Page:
Sunday, May 31, 2009

Can You Hear Me?

“Has Will been brought to his room yet” I asked the volunteer at Long Island hospital? “Yes, she’s in room 403. You can go see her now.”

“Will is a man,” I gently explained to the elderly volunteer. “Do we have the right patient?” She heard me and repeated “She’s in 403,” and then told me where the elevators were.

If this is the frustration I am having in just a few sentences, than what was Will going through in a lifetime as a transgender man?

At a hospital, I always thought that staff were trained to listen. What I was finding is that, as in all of life, people bring their prejudice, personal beliefs and skills, or lack thereof, to their job. In this brief, but very frustrating scenario, “Pink Lady” as the volunteers are so affectionately called, had no intention of hearing me. William was in room 403, now I should leave and our relationship is over.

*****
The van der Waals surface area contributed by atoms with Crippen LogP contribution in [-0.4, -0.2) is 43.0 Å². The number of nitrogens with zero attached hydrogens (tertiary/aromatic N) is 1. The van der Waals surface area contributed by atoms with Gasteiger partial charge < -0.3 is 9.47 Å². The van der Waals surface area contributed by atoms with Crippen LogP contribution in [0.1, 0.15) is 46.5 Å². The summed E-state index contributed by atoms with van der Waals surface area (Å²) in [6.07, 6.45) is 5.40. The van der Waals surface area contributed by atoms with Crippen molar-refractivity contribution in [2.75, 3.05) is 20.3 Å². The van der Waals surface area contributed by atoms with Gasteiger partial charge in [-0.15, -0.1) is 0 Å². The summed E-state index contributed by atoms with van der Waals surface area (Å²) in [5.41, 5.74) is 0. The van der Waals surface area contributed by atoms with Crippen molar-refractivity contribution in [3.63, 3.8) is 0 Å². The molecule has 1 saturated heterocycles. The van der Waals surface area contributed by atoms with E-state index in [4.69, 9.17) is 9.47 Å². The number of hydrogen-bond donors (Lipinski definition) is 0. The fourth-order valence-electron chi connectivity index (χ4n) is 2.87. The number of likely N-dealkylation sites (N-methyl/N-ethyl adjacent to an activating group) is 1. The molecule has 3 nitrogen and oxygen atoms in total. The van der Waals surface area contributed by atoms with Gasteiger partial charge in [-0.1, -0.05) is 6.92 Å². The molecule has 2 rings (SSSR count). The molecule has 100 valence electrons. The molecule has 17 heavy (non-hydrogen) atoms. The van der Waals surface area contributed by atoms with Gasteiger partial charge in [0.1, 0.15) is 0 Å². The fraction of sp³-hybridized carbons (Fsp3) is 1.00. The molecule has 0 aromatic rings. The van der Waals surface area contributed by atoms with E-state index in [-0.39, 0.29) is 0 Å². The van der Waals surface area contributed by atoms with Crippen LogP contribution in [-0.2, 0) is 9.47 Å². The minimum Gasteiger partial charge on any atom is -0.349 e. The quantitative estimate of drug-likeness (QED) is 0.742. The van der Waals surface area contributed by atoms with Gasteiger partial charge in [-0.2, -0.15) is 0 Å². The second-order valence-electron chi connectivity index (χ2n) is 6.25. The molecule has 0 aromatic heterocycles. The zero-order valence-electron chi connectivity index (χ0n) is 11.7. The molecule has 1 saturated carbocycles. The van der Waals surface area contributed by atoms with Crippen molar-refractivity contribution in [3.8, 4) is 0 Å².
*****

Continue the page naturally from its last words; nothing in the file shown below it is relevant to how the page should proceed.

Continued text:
Staff were generally very sensitive to Will. The doctor was going to put him on the postpartum floor following his surgery but we requested he not be put on a floor where patients, no matter what their name, facial hair growth or deep voice sounded like, were female. Will was not a woman and there was no reason to put him on a floor with women. He is not a surgical procedure he is a person with feelings and needs. It was my job, in part, to be sure those needs were met.

Will got a private room on a surgical floor.

The nurses and nurse’s aides would pull me aside and ask “it’s “he” right”? I thanked them for asking and reminded them to share the information with the next shift.

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